PEN15 is a new show on Hulu from comedy duo Maya Erskine and Anna Konkle about the life of two young women in middle school during the early 2000s and James Parnell is the Supervising Sound Editor responsible for making every pencil tap, school bell, or video game sound sooo 19 years ago.
In five short years, James Parnell’s career as a sound editor and re-recording mixer include nearly 100 different film, television, and web projects. English born and Canadian-raised, James hit the ground running since arriving in Los Angeles in 2015, working on shows like the Scream: TV Series and The Mist and films such as Gerald’s Game and the Oscar-winning Moonlight.
PopAxiom exchanged vocal sounds over the phone with James to discuss his career thus far and the challenges he faced weaving sounds into PEN15’s soundscape.
A musician from an early age, James didn’t seek a high education involving sound at first “I was a political science student in Toronto and playing in a bunch of bands. I was recording and quickly realized I was a better engineer than I was a drummer. I took a class related to film, and it was one of those ‘Ah-ha!’ moments.”
Like any kid, James watched movies, and as his understanding of sound in film grew, he understood two significant influences “… Gary Rydstrom and Ben Burtt.”
James offers a few others who’ve left impressions “More recently, Erik Aadahl and Craig Henighan who is Oscar-nominated now for Roma.”
Maya Erskine and Anna Konkle didn’t only help create PEN15, but the 31-year-old comedians also star as 13-year-old versions of themselves. For James, the job entailed transporting viewers back to 2000-something “We had a big spotting session with Maya and Anne. We had creative talks about the sonic goal they wanted to achieve. And how best to stay true to the sounds of school in the early 2000s.”
Like a time-traveling fly-on-the-wall, we get a look into what those discussions were about “The creative talks we had were very specific about certain things like, how big we wanted the school hallways to sound or what kind of neighborhoods the kids lived in.
To achieve those goals “We have this giant library of sound recordings of suburban neighborhoods or high schools.”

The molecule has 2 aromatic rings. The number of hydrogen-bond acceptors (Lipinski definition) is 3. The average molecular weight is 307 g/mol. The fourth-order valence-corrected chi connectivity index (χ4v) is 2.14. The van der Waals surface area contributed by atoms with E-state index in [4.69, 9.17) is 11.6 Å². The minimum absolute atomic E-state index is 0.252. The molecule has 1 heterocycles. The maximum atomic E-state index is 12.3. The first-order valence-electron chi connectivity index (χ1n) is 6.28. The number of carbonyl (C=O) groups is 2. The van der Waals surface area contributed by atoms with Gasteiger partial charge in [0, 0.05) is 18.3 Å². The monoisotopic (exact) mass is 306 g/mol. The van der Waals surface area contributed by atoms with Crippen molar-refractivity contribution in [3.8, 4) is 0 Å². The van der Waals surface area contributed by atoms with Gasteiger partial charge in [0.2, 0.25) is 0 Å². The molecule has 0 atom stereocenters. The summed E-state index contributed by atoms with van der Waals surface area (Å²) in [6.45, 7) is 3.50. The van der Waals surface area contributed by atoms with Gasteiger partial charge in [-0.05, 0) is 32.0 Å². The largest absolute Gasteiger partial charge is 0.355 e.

Though taking place just under 20 years ago, times change “At the time the show takes place, certain technology didn’t exist. People still used fax machines and those big Nokia phones.
There was a specific audio goal for PEN15 “We couldn’t make it sound like a modern high school drama. We had to make it sound more like those after-school specials or something like the old-school Degrassi.”
James shares another bit of insight about the sonic design of the Hulu series “In our talks with the creators the concept of de-tuning and pitching down the chatter and the school bell to make it seem more drab and melancholy.”
PEN15 is a comedy, but it’s also a heart-wrenching drama that hits you when you least expect it. A part of that effect is due to choices in sound “In one of the last episodes, instead of playing dialogue during a scene where you didn’t really need the words. You knew what was going on and just let the music fill in the moment and you feel for the character.”
Working With Sound
Sound is invisible which makes the artistry behind creating it even more mysterious and hard to grasp “Oh, so you make the music in the film? No, that’s the composer. Oh, so you make the sound effects? Well, I mix the sound effects and the dialogue.”
For the average moviegoer, it’s a struggle to understand the parts of the whole. The finished project looks so seamless. But James explains a bit more about his slice of the entertainment pie “I was the Supervising Sound Editor on the show which meant that I had a sound editing team; a dialogue editor, sound effects editor, etc.”
For James’ team to work there’s more required from more people “It’s always a struggle to deal with the raw materials and get them in-line perfectly. You’re recording on set with generators and lights. So many things that can throw off the process.”
As mentioned before, James’ career is only five years old, and he’s nearing working on his 100th project “I’m relatively new in the industry but I’ve seen big productions and small ones, and it’s incredible how many people it takes. You really appreciate the amount of work that goes into each project.”
Pen15 is wrapped and ready for Hulu subscribers to enjoy. So, what’s next for James? “I’m working on a William Shatner movie called Senior Moment.”
James is boldly going into another great project.
PEN15 starts February 8th, 2019 on Hulu
with all ten episodes available immediately.
Thanks to James Parnell and Impact24 Public Relations
for making this interview possible.